Lots of exciting things around here this week–in addition to the great debate about evangelizing in the workplace going on between the Faith and Work and Progressive Channels on Patheos Head-to-Head, my husband is also live-tweeting and blogging from Acton University in Grand Rapids, MI. Here’s his first post!
By Edwin Woodruff Tait
First of all, I should make it clear that I come to Acton University as a skeptic. My views on economic and political matters, such as they are, line up primarily with the tradition of “distributism,” the supposed third way between capitalism and socialism (though I’m not sure that’s the best way to describe it). I am, by disposition, extremely impractical and suspicious of any argument that rests too heavily on appeals to efficiency. It seems to me that many defenders of the free market have a faith in market forces that borders on the idolatrous, and don’t do justice to the extent to which human sinfulness warps (and even perhaps forms the basis of) the economic order as we know it.
At the same time, I am in agreement with the Acton Institute’s emphasis on “subsidiarity” and suspicion of centralized, bureaucratic solutions to economic and social problems. I also agree with their robust understanding of Christian anthropology (more on that later), their confidence in reason as a reflection of the divine Logos, and their commitment to the idea of “ordered liberty.” I also am coming to realize just how diverse the viewpoints expressed here are. There isn’t a lockstep “Acton ideology,” although the speakers (and most of the attendees) do share certain basic convictions and have a lot of broad common ground.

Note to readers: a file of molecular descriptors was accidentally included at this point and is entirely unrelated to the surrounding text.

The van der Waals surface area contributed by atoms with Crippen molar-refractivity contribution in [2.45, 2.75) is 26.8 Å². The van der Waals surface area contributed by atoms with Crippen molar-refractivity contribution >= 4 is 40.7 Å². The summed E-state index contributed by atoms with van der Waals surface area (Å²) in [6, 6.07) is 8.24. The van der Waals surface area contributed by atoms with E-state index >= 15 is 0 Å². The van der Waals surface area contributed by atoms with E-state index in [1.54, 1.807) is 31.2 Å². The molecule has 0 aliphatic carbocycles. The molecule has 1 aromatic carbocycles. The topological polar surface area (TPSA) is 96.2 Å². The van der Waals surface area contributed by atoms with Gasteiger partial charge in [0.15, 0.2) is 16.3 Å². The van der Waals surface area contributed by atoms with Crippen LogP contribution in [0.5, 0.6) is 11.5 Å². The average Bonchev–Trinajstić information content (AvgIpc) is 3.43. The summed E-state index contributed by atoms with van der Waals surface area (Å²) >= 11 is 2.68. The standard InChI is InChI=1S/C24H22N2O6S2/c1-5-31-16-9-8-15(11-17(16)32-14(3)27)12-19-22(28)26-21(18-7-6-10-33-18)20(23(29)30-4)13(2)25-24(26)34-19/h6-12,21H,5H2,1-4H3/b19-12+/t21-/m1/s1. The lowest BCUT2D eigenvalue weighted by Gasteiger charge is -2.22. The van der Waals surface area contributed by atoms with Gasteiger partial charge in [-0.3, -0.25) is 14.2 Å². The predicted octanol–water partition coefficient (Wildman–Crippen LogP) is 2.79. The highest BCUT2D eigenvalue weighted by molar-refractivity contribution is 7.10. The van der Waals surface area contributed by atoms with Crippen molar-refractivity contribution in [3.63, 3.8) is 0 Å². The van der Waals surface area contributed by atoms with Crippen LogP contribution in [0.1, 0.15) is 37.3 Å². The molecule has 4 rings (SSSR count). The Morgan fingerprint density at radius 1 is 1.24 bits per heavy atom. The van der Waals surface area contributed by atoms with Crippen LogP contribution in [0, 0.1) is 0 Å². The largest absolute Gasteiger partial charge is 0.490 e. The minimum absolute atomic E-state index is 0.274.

Other new acquaintances include a Hispanic Pentecostal pastor from California, a Missouri Synod pastor from Queens (of South Indian ethnicity), a Catholic high school teacher from Atlanta, and the pastor of a “missional congregation” in downtown Portland, just to name a few. The high proportion of pastors in the above list is not coincidental. Many (though by no means all) of the participants are pastors, priests, members of religious orders, or otherwise involved in what my Holiness tradition would call “full-time Christian service.” Many of these also have advanced academic credentials and do a good deal of teaching. But people who primarily identify themselves as tenure-track academics appear to be a fairly small minority.
This makes Acton University quite different from most of the conferences I’ve attended, and the difference is refreshing. It is a community of people deeply committed to serious intellectual inquiry for the sake of truth and the common good rather than as part of a resume-building exercise. It is, in many respects, what the university ought to be and so rarely is.
Stay tuned for the next post later tonight on the opening lecture!